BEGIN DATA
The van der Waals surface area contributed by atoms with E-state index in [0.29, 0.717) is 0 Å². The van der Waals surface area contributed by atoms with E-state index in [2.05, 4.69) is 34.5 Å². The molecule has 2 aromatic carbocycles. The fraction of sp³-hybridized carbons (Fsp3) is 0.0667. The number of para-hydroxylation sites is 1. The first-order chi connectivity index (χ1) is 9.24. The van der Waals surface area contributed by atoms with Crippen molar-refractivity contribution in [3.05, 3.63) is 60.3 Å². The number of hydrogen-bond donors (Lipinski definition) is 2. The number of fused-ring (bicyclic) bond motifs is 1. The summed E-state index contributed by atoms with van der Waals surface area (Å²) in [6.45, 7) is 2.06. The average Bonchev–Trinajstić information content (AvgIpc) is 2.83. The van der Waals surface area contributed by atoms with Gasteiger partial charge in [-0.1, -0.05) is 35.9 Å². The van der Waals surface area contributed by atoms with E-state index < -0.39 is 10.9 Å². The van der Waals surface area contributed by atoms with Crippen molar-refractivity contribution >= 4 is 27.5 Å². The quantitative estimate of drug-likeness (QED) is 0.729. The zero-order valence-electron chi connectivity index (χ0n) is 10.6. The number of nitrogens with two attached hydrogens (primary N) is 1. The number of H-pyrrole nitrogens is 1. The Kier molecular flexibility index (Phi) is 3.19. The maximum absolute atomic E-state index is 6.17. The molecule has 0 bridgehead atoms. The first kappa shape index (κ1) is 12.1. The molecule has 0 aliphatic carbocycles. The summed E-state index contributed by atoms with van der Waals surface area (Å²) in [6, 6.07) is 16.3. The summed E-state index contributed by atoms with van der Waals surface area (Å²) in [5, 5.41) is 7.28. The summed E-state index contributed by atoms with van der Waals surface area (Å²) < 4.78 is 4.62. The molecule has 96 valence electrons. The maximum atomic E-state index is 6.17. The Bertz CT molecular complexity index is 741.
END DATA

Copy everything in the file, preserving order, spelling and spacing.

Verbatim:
The van der Waals surface area contributed by atoms with E-state index in [0.29, 0.717) is 0 Å². The van der Waals surface area contributed by atoms with E-state index in [2.05, 4.69) is 34.5 Å². The molecule has 2 aromatic carbocycles. The fraction of sp³-hybridized carbons (Fsp3) is 0.0667. The number of para-hydroxylation sites is 1. The first-order chi connectivity index (χ1) is 9.24. The van der Waals surface area contributed by atoms with Crippen molar-refractivity contribution in [3.05, 3.63) is 60.3 Å². The number of hydrogen-bond donors (Lipinski definition) is 2. The number of fused-ring (bicyclic) bond motifs is 1. The summed E-state index contributed by atoms with van der Waals surface area (Å²) in [6.45, 7) is 2.06. The average Bonchev–Trinajstić information content (AvgIpc) is 2.83. The van der Waals surface area contributed by atoms with Gasteiger partial charge in [-0.1, -0.05) is 35.9 Å². The van der Waals surface area contributed by atoms with E-state index < -0.39 is 10.9 Å². The van der Waals surface area contributed by atoms with Crippen molar-refractivity contribution >= 4 is 27.5 Å². The quantitative estimate of drug-likeness (QED) is 0.729. The zero-order valence-electron chi connectivity index (χ0n) is 10.6. The number of nitrogens with two attached hydrogens (primary N) is 1. The number of H-pyrrole nitrogens is 1. The Kier molecular flexibility index (Phi) is 3.19. The maximum absolute atomic E-state index is 6.17. The molecule has 0 bridgehead atoms. The first kappa shape index (κ1) is 12.1. The molecule has 0 aliphatic carbocycles. The summed E-state index contributed by atoms with van der Waals surface area (Å²) in [6, 6.07) is 16.3. The summed E-state index contributed by atoms with van der Waals surface area (Å²) in [5, 5.41) is 7.28. The summed E-state index contributed by atoms with van der Waals surface area (Å²) < 4.78 is 4.62. The molecule has 96 valence electrons. The maximum atomic E-state index is 6.17. The Bertz CT molecular complexity index is 741.